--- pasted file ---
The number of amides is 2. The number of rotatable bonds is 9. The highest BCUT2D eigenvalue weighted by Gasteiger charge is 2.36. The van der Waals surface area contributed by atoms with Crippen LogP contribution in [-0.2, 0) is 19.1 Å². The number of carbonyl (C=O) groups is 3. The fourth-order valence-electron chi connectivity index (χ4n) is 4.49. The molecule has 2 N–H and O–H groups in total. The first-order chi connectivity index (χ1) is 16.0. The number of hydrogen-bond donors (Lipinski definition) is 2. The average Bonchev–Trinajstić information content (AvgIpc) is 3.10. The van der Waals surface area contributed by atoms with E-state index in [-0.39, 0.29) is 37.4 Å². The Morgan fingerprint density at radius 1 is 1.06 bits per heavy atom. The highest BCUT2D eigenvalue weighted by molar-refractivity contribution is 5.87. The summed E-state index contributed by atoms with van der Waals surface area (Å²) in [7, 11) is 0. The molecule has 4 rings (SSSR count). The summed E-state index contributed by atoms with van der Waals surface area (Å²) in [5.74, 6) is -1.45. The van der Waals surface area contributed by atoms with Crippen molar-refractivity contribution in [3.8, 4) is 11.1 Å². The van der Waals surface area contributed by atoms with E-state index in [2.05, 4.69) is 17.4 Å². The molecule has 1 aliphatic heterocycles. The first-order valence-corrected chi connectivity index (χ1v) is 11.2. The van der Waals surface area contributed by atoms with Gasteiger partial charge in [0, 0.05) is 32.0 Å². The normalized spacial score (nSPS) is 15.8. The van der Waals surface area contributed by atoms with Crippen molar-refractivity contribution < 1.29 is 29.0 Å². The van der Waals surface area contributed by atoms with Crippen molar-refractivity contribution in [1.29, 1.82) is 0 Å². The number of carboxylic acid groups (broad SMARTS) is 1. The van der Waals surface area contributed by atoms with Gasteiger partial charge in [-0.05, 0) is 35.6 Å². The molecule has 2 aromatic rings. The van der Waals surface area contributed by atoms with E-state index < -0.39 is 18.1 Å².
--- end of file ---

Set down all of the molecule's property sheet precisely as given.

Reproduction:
The number of amides is 2. The number of rotatable bonds is 9. The highest BCUT2D eigenvalue weighted by Gasteiger charge is 2.36. The van der Waals surface area contributed by atoms with Crippen LogP contribution in [-0.2, 0) is 19.1 Å². The number of carbonyl (C=O) groups is 3. The fourth-order valence-electron chi connectivity index (χ4n) is 4.49. The molecule has 2 N–H and O–H groups in total. The first-order chi connectivity index (χ1) is 16.0. The number of hydrogen-bond donors (Lipinski definition) is 2. The average Bonchev–Trinajstić information content (AvgIpc) is 3.10. The van der Waals surface area contributed by atoms with E-state index in [-0.39, 0.29) is 37.4 Å². The Morgan fingerprint density at radius 1 is 1.06 bits per heavy atom. The highest BCUT2D eigenvalue weighted by molar-refractivity contribution is 5.87. The summed E-state index contributed by atoms with van der Waals surface area (Å²) in [7, 11) is 0. The molecule has 4 rings (SSSR count). The summed E-state index contributed by atoms with van der Waals surface area (Å²) in [5.74, 6) is -1.45. The van der Waals surface area contributed by atoms with Crippen molar-refractivity contribution in [3.8, 4) is 11.1 Å². The van der Waals surface area contributed by atoms with E-state index in [2.05, 4.69) is 17.4 Å². The molecule has 1 aliphatic heterocycles. The first-order valence-corrected chi connectivity index (χ1v) is 11.2. The van der Waals surface area contributed by atoms with Gasteiger partial charge in [0, 0.05) is 32.0 Å². The normalized spacial score (nSPS) is 15.8. The van der Waals surface area contributed by atoms with Crippen molar-refractivity contribution < 1.29 is 29.0 Å². The van der Waals surface area contributed by atoms with Crippen molar-refractivity contribution in [1.29, 1.82) is 0 Å². The number of carboxylic acid groups (broad SMARTS) is 1. The van der Waals surface area contributed by atoms with Gasteiger partial charge in [-0.05, 0) is 35.6 Å². The molecule has 2 aromatic rings. The van der Waals surface area contributed by atoms with E-state index < -0.39 is 18.1 Å².